Brokers’ code compliance revealed

The latest figures from the Insurance Brokers Code Compliance Committee (IBCCC) show that less than a third of participating brokers self-reported Code breaches in the year.

“The Code of Practice, and the work of the Code Compliance Committee, is a clear demonstration of this industry’s commitment to high levels of professionalism, with the interests of the client being paramount,” says Dallas Booth, NIBA CEO. “That is exactly what governments and regulators – and the broader community – expect.”

There were 862 self-reported code breaches, with 23 per cent related to buying insurance, according to the latest Annual Review of the Insurance Brokers Code Compliance Committee 2015-2016.

There were 11 significant breaches reported in 2015.

“Significant breach reporting means that problems are being identified and remediated, which provides restitution for affected customers, improves future services and benefits the insurance broking industry,” said Michael Gill, independent chair of the committee.

In terms of resolving disputes, 52 per cent self-reported 1,023 complaints handled through internal dispute resolution process. Some 26 per cent were resolved by mutual agreement and 25 per cent were resolved as an apology, explanation and/or acknowledgement of feedback.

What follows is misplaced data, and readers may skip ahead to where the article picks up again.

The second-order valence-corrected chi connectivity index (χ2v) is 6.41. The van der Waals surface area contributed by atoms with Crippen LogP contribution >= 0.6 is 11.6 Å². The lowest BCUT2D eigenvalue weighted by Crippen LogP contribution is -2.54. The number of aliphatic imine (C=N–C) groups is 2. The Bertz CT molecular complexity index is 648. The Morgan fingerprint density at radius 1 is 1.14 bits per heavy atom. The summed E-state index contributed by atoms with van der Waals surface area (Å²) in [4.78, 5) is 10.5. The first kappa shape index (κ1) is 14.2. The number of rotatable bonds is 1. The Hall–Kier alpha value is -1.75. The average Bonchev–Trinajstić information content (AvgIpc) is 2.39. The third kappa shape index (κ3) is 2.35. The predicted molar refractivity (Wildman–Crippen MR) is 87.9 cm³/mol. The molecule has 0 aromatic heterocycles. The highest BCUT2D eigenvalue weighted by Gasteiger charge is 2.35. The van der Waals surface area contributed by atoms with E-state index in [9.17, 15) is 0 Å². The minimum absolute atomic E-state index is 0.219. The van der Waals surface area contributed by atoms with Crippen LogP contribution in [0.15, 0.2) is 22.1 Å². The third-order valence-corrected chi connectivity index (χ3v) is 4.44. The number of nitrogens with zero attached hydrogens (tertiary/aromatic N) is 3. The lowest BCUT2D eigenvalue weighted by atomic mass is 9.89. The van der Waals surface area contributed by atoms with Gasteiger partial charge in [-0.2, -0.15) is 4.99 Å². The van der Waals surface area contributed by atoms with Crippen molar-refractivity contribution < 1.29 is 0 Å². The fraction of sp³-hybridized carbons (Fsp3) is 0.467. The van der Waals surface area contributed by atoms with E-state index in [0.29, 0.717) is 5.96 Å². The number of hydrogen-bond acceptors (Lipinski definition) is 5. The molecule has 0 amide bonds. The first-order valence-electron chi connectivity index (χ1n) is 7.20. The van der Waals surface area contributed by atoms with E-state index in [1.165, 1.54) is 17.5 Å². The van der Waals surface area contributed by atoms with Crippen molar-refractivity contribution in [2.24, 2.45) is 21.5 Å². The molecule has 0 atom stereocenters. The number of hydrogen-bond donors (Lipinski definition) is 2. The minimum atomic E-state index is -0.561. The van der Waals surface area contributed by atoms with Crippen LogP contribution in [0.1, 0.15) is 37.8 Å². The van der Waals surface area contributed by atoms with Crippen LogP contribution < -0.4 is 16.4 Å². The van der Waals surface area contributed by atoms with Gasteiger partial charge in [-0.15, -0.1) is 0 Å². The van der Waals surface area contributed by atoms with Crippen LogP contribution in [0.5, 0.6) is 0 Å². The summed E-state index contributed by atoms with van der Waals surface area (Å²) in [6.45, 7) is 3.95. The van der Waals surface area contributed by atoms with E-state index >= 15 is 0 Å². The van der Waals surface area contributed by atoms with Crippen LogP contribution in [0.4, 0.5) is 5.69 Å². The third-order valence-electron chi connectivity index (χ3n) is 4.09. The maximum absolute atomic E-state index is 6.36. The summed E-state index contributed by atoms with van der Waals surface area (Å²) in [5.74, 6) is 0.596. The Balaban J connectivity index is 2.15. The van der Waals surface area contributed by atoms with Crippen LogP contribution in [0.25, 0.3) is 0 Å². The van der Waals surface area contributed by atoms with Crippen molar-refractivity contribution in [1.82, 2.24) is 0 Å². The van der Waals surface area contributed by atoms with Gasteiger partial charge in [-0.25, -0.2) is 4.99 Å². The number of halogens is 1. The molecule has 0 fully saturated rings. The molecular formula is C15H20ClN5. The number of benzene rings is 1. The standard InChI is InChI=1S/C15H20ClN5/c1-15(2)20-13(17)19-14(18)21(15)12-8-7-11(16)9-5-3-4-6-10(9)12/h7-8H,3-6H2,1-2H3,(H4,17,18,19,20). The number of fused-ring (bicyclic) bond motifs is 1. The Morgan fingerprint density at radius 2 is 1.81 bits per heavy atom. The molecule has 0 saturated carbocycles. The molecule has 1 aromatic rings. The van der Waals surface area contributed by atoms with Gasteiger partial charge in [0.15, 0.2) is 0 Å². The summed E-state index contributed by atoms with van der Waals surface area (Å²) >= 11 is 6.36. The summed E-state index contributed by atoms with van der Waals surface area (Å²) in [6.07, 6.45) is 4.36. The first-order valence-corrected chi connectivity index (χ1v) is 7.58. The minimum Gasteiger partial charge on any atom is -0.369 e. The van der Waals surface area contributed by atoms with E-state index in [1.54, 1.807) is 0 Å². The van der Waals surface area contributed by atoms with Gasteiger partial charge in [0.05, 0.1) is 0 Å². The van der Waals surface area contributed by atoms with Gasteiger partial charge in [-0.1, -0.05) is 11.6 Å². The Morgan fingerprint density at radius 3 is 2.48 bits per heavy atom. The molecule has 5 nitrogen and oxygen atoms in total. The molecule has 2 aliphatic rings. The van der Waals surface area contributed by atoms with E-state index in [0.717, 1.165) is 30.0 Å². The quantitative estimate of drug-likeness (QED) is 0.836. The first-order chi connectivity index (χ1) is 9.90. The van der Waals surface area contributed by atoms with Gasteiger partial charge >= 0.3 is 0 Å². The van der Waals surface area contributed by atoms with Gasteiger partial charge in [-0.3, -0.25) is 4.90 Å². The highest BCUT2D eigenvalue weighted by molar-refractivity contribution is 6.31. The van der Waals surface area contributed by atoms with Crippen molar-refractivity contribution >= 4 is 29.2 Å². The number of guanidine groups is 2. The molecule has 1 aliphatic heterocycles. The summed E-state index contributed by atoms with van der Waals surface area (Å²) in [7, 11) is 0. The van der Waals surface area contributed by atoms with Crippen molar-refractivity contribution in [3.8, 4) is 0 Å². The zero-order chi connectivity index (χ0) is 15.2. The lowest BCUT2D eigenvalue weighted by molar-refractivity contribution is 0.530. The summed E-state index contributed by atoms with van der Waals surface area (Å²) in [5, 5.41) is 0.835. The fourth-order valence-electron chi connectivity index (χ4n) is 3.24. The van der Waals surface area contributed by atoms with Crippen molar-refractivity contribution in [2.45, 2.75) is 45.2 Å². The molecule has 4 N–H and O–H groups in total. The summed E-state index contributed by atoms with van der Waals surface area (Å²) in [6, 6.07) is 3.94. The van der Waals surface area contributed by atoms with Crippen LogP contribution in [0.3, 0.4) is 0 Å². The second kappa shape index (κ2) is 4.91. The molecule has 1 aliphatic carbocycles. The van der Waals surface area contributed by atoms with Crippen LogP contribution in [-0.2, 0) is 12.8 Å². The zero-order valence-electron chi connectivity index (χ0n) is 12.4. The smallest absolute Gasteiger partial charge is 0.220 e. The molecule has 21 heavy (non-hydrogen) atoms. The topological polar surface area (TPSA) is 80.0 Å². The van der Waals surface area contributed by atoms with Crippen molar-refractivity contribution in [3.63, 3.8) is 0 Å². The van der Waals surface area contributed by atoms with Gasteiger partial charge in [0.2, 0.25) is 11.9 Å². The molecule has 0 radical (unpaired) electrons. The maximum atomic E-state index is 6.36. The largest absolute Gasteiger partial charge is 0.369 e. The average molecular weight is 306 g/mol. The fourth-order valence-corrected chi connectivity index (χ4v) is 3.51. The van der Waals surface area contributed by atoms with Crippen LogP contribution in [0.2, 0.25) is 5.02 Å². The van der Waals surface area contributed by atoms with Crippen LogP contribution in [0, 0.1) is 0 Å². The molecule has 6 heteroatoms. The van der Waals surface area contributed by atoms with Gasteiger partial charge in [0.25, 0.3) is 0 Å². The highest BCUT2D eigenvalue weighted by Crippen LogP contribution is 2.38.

The IBCCC adds that most (79 per cent) were resolved within 21 days, an improvement from the year before.

Booth points out there are two important points to note from the report: “First, internal dispute resolution is working to resolve the great majority of issues and concerns relating to possible breaches of the Code of Practice. Second, and more importantly, the number of matters being investigated by the Code Compliance Committee is very small – too many, but still very small.”

The Insurance Brokers Code of Practice is an important statement by NIBA members of their commitment to high standards of client service, he reiterated. “It is clear evidence of the industry’s longstanding commitment to quality, professional conduct and service.”

And Booth reminded brokers: “The Code has to be lived, applied and promoted across the industry, to show clients that brokers really are serious about high standards of professional behaviour.

“Having the Code independently monitored and enforced also sends a strong message to clients, the community, regulators and governments that this industry takes its commitment to professionalism very seriously indeed.”

Read the full report here.